We met some of our heroes
It almost killed me
And I, I will always be thankful for it
Though written in Edwards’ own wonderfully chatty vernacular, something about these lines remind me of Fiona Apple’s Fetch the Bolt Cutters, particularly the title track—another song about a woman looking back at her “rock and roll dream” and juxtaposing it with the wider perspective of her current reality. “I thought being blacklisted would be grist for the mill,” Apple sings, of the time right before she burned it all down. Then, she has a realization: “I’m still here.”
Total Freedom and Fetch the Bolt Cutters each chart a course of an artist’s becoming—specifically a female artist’s becoming, which, as Apple suggests in her sketch of the ingenue-like “PYTs and VIPs,” can often take more time than the average mortal woman is allotted in the fickle spotlight. But there have been plenty of self-determined forebears carving other paths: The aforementioned Stevie and Dolly come to mind, as does Kate Bush, who Apple references on that song. Ann and Carl, like you, I was quite enchanted this year with the first offering from Joni Mitchell’s archives, The Early Years, which quite literally makes audible the gradual process of Joan Anderson becoming Joni Mitchell. On the first disc of the box set, she’s reinterpreting traditional material and other people’s songs—Ann, I’m sure you’d have a lot to say about her covers—and by its end, only a few years later, she’s working through the early compositions only she could write, like “The Circle Game” and “Both Sides, Now.”
Carl, I was moved by your evoking Joni and Neil Young’s respective childhood bouts of polio, which were of course traumatic but also formative periods of clarity for both of them. I’m also reminded of Brian Eno famously “inventing” ambient music during—and essentially because of—a period of convalescence following a car accident, when sound drifted into his passive consciousness. Crises can accelerate our process of becoming (artistic or otherwise), and they can help us see familiar objects in new lights. This doesn’t mean crises don’t also totally suck. Again I think of Edwards’ refrain in “Glenfern”: “It almost killed me/ And I will always be thankful for it.”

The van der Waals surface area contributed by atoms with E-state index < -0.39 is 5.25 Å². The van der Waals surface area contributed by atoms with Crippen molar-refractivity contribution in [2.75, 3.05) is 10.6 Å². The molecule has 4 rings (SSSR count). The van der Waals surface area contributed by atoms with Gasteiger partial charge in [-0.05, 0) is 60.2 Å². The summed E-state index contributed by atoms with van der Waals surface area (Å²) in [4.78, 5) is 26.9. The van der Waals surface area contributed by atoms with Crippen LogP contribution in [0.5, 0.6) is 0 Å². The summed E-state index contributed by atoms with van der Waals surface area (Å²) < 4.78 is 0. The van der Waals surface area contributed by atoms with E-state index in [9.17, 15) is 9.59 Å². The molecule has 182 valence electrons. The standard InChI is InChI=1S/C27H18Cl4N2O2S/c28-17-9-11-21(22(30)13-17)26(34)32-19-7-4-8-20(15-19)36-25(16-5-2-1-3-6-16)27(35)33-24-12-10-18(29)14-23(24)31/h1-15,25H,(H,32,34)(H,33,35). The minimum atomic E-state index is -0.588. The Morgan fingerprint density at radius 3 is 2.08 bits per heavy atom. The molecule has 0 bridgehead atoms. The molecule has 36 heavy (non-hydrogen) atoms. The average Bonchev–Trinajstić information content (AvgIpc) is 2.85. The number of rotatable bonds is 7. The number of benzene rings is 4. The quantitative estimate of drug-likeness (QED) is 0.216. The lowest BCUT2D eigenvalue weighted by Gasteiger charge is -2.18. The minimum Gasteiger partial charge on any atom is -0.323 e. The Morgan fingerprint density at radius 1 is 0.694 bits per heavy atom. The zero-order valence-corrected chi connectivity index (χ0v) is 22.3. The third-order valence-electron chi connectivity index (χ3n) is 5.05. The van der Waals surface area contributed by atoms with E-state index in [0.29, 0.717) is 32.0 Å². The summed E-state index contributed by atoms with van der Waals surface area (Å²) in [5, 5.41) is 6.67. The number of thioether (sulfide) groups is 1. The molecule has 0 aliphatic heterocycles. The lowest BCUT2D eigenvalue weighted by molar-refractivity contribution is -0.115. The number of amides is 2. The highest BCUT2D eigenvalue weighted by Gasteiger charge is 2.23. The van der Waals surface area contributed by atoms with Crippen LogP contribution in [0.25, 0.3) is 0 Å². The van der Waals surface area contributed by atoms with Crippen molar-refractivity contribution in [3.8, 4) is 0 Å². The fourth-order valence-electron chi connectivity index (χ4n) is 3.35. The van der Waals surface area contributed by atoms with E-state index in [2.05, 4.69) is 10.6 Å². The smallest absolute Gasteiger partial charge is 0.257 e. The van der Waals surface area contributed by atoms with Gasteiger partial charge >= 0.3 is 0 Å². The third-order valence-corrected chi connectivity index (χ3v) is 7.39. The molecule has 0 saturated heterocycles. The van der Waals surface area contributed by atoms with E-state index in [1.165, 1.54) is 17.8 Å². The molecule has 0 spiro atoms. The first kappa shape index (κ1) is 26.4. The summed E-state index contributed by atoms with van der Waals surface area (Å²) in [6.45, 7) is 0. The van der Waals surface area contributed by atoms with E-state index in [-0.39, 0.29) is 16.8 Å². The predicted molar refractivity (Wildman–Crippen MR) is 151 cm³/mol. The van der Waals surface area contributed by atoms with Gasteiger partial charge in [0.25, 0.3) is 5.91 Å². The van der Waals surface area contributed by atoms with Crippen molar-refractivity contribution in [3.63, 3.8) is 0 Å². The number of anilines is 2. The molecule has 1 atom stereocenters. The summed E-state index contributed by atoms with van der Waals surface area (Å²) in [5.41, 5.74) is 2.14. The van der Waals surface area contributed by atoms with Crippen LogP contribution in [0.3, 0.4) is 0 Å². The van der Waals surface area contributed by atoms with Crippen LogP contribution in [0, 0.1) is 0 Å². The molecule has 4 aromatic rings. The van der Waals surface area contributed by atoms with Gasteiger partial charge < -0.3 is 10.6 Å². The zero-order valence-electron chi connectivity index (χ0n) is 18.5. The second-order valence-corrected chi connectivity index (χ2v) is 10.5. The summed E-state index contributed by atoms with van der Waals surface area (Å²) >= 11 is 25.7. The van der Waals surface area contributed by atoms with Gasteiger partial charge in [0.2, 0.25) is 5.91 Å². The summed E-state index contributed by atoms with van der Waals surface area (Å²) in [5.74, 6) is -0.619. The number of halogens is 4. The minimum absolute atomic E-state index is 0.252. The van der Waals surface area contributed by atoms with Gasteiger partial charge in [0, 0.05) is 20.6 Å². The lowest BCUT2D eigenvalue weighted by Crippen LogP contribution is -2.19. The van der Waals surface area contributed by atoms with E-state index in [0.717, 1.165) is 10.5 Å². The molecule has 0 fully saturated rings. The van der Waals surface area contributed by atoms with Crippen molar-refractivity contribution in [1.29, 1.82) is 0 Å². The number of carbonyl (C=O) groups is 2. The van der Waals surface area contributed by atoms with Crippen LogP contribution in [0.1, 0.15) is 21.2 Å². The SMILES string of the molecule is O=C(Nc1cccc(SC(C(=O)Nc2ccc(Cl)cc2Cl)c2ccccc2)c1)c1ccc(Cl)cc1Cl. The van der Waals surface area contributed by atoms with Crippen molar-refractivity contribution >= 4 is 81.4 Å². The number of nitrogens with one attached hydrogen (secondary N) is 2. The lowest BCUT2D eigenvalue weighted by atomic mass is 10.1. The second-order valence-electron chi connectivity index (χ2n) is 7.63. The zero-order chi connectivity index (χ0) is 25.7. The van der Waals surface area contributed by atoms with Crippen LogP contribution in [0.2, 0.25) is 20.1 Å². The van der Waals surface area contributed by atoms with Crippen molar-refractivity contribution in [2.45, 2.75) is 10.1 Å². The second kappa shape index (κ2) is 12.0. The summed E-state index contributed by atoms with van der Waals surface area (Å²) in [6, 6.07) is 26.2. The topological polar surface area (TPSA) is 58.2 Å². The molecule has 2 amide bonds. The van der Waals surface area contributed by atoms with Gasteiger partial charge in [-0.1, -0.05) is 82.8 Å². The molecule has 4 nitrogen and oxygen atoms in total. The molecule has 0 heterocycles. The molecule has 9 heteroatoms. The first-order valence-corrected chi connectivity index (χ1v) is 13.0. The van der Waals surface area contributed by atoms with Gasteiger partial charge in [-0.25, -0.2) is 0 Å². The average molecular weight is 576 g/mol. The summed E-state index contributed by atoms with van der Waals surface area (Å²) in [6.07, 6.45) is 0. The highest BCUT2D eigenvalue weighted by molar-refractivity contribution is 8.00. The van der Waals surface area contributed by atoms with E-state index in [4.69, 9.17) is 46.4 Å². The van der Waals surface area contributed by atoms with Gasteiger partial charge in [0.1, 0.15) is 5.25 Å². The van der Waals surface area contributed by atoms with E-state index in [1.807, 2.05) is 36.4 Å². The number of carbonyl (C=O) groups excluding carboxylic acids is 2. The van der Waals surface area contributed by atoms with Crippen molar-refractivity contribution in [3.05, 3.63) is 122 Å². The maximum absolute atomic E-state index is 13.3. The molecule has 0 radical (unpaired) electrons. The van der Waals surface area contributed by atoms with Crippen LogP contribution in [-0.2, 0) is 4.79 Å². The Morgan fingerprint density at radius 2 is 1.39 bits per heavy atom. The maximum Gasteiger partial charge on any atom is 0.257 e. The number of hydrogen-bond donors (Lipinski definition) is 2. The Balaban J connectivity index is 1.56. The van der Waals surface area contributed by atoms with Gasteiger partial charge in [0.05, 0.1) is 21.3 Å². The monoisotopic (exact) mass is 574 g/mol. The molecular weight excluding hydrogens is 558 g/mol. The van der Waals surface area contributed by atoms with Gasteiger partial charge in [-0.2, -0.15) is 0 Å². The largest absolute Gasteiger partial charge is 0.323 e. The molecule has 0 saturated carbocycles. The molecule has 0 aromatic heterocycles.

A few weeks ago, when—of all things—the Grammy nominations were announced, I felt a strange pang of disappointment. As we look ahead to early 2021, those familiar cultural markers by which we mark time are set to go on, albeit in slightly altered forms: the Grammys, the Oscars, the Super Bowl. It was that clinging to projected normalcy that disappointed me: Had we failed so completely to imagine new alternatives that we couldn’t even put these cultural institutions on pause for a year, let alone rethink them altogether? Of course that was never going to happen; 2020 has also reminded us how stubborn our systems of power are, how entrenched corporate greed is in nearly every aspect of American life, and how culture, at its worst and most numbing, can lull us into a sense of ignorance and denial.
If streaming the latest zeitgeist-y binge watch or drowning out the silence with the incessant chatter of podcast hosts helped a painful time pass more quickly, there’s nothing wrong with that. But I also found a lot of peace in the moments when I took myself out of the algorithmic rat race and followed my cultural curiosities down some paths that weren’t exactly trending. Or even in that state of receptive silence that I described earlier.
I’ll play myself out with another great song from Kathleen Edwards’ Total Freedom. “Birds on a Feeder” seems to be about the time when she took herself out of the business of music-industry life for a while and figured out what she really wanted. Seasons pass throughout the verses, but the chorus perfectly captures a moment of content solitude and quiet:
I got birds on the feeder
I got dogs and they’re sleeping
I got total freedom
No one to need
When you put it like that, at least for the duration of a song, it doesn’t seem so bad. So here’s to 2020. It almost killed me, and I will always be thankful for it.